To diagnose depression, your doctor will ask you questions about the symptoms you are experiencing and their severity. Your doctor may perform a physical exam and order blood tests to make sure there isn't an underlying medical cause for your symptoms.
Physicians are trained to help you, and to take depression and its treatment seriously. Together with your doctor, you can begin to identify and manage the nature of the problem, and then develop a treatment plan. This may include a referral to a psychiatrist or psychotherapist.
Treating and Preventing Depression
Most types of depression respond to antidepressant medications, psychotherapy, or a combination of both. Providing education about depression and its treatment to people with depression and to their family members may also be part of a treatment plan.
Medications: Sometimes people with depression are unaware that medications can help them, or they are at first hesitant to take antidepressant medications to manage their condition. However, there are many different medications available today to help treat depression. You and your doctor can work together to decide what medication is best for you.
Some of the more commonly used medications for depression include SSRIs (selective serotonin reuptake inhibitors such as fluoxetine*, paroxetine, citalopram, and escitalopram), SNRIs (serotonin-norepinephrine reuptake inhibitors such as duloxetine, venlafaxine, and desvenlafaxine), bupropion, trazodone, mirtazapine, MAOIs (monoamine oxidase inhibitors such as moclobemide and phenelzine), and tricyclic antidepressants (e.g., amitriptyline, doxepin, nortriptyline).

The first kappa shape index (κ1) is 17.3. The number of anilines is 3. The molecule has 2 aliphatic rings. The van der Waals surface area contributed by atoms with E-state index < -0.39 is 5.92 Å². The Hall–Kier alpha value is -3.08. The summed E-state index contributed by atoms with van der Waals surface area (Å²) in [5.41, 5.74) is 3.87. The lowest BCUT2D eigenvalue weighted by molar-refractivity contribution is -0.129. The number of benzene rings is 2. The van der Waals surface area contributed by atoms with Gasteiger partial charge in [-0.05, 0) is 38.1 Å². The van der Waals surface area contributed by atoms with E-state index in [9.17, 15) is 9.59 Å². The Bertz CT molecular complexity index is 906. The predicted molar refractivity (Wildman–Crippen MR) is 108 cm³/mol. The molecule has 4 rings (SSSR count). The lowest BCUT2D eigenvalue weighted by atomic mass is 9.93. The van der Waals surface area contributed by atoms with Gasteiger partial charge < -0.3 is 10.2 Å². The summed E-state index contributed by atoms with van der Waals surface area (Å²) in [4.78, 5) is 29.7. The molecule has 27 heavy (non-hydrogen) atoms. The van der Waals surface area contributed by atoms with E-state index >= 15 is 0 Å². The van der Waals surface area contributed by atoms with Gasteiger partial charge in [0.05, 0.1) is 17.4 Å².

Medications used to treat depression begin to work after 2 to 4 weeks of treatment, although improvements in some symptoms may be seen within the first few weeks. In some situations, more than one medication will need to be tried until the most appropriate one is found for an individual. All medications, including antidepressants, can have side effects. Your doctor and pharmacist should explain common side effects to you and help you to manage them should they occur. Most antidepressants should be taken for at least 6 to 24 months after the episode of depression has resolved.
Herbals: Studies have shown that St. John's wort is not effective for people with clinical (major) depression. Although people with mild symptoms may receive some benefit from it, you should talk to your doctor and pharmacist before taking any herbals or over-the-counter medications. Keep in mind that some herbal medications may interact with prescription or over-the-counter medications.
Psychotherapy: Psychotherapy can be an important part of managing depression. Psychiatrists, psychologists, and some family doctors are trained to help people recognize and overcome the kind of thinking that causes depression. Support groups, friends, and family can also help.
In more severe cases, electroconvulsive therapy (ECT) is used, but it is generally reserved for those who do not respond to medications.
Light therapy (or "phototherapy," which involves controlled exposure to artificial sunlight) can help some people overcome symptoms associated with seasonal affective disorder.
Physical activity and sports can improve depression by helping to relieve anxiety, increase appetite, aid sleep, and improve mood and self-esteem. Exercise also increases the body's production of endorphins, a natural mood-elevating hormone.
An active lifestyle, supportive family and friends, and a positive outlook can go a long way in coping with depression.
*All medications have both common (generic) and brand names. The brand name is what a specific manufacturer calls the product (e.g., Tylenol®). The common name is the medical name for the medication (e.g., acetaminophen). A medication may have many brand names, but only one common name. This article lists medications by their common names. For information on a given medication, check our Drug Information database. For more information on brand names, speak with your doctor or pharmacist.